There are two common problems displaying some older software on newer monitors with higher screen resolutions.
1. The program’s graphics appear small in the middle of your screen with a big black area around it.
2. The program graphics appear stretched w-i-d-e or “fat” on the screen. Scroll down to the bottom of this article for help with this “stretching” problem.
These common display problems are due to various types and ages of equipment, differences in how your program was originally designed to display, and differences in the way different versions of Windows and your graphic card software will try to handle the program’s display needs.
In many newer computers, the video chips (graphic chips) and their drivers are “smart” …meaning, they can detect the program’s needs and adjust the display accordingly. Many older budget computers cannot do this, so you need to manually make the adjustment.
How to Make Program Appear Larger on Screen
Here are two solutions:
1. If you have older computers that are dedicated to using software in a lab, sometimes it’s just easier to decrease the screen resolution of your Windows Display size to something closer to 800 x 600.
2. But in newer versions of Windows (Windows 7, 8, and 10) you can “SCALE” the screen to make programs appear larger. (It’s like “zooming.”) 150% is usually the correct setting to make older programs appear larger on the screen. (Just keep in mind you’ll need to reset the display scale to 100% afterwards.)
⇒ The Windows 10 “scale and layout” option is found in the Windows 10 “Settings App,” and not in the Windows Control Panel (for some dumb reason). Type “settings” in your Cortana search field to find it, or click any blank area on your Desktop and open your Display Properties.
⇒ The “display scaling” option in Windows 7 and 8 is found in the Windows Control Panel.
Vista and Windows 7/8/10 have an option to “show an older program in a 640 x 480 window” –which comes in handy when trying to run some older but still good software like Life of Paul or Adventures with Daniel, which have a fixed display of 640 x 480. By selecting this option for those older programs, you can get them to fill more of the screen on a newer computer, and this setting only affects your screen when you’re running THAT particular program.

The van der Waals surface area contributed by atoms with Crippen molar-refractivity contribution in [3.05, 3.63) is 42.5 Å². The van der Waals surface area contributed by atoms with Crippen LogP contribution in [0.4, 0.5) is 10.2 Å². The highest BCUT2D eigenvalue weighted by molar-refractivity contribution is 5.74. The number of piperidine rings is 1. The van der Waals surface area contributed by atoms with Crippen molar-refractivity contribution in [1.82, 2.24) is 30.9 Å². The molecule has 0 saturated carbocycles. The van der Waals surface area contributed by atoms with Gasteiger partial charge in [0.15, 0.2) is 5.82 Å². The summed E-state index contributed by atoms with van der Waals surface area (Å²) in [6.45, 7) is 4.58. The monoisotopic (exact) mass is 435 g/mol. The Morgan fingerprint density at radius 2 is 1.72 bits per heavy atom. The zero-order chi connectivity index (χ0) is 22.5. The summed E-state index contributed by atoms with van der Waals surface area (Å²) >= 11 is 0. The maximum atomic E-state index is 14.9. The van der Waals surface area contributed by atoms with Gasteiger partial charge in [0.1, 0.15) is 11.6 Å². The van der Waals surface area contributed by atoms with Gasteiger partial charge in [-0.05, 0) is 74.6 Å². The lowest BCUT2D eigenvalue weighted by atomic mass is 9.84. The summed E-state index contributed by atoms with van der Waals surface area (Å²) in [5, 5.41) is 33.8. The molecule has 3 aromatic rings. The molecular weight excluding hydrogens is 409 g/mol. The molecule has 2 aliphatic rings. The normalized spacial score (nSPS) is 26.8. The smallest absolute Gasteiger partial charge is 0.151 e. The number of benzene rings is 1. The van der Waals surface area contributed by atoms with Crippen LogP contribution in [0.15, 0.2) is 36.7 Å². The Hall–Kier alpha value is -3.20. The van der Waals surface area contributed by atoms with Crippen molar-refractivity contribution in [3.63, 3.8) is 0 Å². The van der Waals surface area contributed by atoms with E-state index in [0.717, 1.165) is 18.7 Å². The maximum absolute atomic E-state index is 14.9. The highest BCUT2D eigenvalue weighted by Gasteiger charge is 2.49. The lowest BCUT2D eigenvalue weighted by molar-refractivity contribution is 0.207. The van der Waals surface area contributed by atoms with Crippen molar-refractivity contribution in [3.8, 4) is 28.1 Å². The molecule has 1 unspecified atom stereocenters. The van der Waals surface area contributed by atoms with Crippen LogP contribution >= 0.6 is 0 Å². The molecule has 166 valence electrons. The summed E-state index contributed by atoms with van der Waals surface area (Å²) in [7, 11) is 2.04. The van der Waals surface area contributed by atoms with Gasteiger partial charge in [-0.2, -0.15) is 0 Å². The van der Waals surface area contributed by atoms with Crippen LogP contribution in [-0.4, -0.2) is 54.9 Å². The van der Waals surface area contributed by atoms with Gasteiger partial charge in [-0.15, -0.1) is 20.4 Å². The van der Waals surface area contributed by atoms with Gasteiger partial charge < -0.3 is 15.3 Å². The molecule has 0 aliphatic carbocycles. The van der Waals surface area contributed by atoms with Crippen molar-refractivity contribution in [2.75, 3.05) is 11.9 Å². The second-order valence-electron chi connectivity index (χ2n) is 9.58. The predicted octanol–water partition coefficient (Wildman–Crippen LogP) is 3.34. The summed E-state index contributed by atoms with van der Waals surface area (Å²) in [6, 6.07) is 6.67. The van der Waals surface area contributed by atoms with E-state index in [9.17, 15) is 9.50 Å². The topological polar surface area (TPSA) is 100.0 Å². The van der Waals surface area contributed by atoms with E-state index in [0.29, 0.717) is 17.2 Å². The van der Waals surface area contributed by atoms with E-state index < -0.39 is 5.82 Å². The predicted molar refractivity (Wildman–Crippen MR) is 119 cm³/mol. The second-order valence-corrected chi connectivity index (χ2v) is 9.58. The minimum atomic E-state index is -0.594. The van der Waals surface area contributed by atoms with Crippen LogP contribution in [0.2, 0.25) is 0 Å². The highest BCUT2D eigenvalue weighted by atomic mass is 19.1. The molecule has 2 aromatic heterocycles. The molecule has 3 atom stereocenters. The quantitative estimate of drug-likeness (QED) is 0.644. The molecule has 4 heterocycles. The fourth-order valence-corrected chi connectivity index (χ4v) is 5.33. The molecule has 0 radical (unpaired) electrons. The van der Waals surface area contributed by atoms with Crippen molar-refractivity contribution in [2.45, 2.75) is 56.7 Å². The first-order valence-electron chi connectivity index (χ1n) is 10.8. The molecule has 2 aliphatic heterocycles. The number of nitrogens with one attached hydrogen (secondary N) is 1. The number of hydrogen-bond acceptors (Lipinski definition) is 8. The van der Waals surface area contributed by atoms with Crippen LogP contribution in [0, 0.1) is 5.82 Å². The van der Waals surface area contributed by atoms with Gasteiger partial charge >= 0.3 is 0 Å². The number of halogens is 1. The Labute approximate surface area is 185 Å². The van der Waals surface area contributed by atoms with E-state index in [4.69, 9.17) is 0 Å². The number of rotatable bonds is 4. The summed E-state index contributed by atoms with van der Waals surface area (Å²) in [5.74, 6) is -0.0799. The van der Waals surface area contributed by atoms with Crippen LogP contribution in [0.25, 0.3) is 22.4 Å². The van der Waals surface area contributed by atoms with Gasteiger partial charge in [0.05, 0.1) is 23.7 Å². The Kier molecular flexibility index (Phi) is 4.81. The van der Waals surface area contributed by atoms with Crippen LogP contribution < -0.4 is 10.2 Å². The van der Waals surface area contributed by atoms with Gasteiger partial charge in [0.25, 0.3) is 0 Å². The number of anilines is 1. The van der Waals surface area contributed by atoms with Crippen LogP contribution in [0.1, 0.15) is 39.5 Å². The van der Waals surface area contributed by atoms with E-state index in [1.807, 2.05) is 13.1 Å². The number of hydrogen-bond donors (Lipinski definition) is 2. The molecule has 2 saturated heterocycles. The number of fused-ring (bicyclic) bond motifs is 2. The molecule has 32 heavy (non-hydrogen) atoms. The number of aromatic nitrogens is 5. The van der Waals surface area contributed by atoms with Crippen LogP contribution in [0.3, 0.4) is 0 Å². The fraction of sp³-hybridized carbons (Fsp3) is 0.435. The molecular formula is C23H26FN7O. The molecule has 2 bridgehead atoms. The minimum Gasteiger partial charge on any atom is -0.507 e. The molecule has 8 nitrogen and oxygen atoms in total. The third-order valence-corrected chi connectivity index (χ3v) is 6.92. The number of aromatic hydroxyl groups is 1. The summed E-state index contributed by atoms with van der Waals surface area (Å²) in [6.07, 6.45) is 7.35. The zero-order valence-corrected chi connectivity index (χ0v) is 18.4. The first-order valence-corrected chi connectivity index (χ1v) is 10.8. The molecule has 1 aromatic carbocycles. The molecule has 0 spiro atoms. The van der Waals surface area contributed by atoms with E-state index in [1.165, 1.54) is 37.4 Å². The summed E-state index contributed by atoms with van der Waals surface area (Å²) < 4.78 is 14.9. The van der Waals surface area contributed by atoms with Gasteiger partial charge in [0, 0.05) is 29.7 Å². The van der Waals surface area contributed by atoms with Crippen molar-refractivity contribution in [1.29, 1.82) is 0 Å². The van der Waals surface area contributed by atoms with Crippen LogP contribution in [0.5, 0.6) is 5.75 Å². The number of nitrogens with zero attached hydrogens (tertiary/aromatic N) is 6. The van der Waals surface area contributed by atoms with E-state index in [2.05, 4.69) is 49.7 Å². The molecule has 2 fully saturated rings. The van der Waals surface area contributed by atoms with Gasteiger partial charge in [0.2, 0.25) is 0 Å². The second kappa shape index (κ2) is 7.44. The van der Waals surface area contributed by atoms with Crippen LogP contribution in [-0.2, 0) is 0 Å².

To make this adjustment, right click the program’s startup icon and look in the Properties/Compatibility option for that nice option. This will make the older programs fill more of the screen, but it still may not look as crisp.
If your software graphics appear stretched across the screen, or “fat”…
You need to change your “Aspect Ratio” graphic setting on your graphic card to correct the “fat” appearance of some software on a wide aspect monitor (such as a laptop). See my example below.
Software designed for a 4:3 proportioned display on the screen will sometimes S-T–R–E—T—C—-H too wide across a wide aspect screen —making the game graphics look “fat.” Some graphic cards are smart about this and automatically detect and compensate for this stretching. Many budget computers with budget video chips don’t.
STRETCHING is a common problem on some laptops that have wide aspect screens that are proportioned more for DVDs and wordprocessing than playing games. This can also happen on today’s larger “wide aspect” monitors. MOST video or graphic chip drivers can detect and compensate — restraining the software to it’s designed proportions.
The solution is to adjust your Graphic Display setting’s “Aspect Ratio,” …if your graphic chip’s control panel gives you that option. Most do.
In the example below below you can see the “resolution” option for my Intel graphics chip on my laptop. For most of our software, set your resolution as close to 800×600 or a notch above that.
Also in the example screenshot below, you can see the Aspect Ratio option, which I recommend setting to “center desktop” (if you have that or a similar option) to keep software from stretching too wide across a wide aspect screen.
In XP and earlier versions of Windows, you may need to open your “Display Properties” in your Windows Control Panel to make such adjustments. (And on some older computers with cheaper video chips, they may not have these aspect options at all).
Your graphic control panel may look different than mine depending on the chip brand and version. But you can get the general idea by looking at my example here….
CHANGING YOUR SCREEN’S ASPECT RATIO to “FIXED” for some software
This is the setting I have set to keep my 3d games from stretching “fat”. I could change the ‘Screen Resolution’ lower, if this were my church lab’s computer, but because this is my home computer, I’m sticking with my laptop’s native resolution.
Changing the aspect ratio does NOT affect the appearance of any other software I have, such as IE or Word.
Depending on your operating system, and depending on the BRAND and QUALITY and AGE of your graphic card/chip/driver, your options MAY VARY. But most graphic chips/drivers are headed in the right direction: getting smarter and giving us more choices.
Older computers, older operating systems, and those with old drivers and ‘inexpensive’ graphic components may have FEWER options.
Reminder: Some graphic drivers/chip may not give you the option to change the aspect ratio.
Go to our Support Page.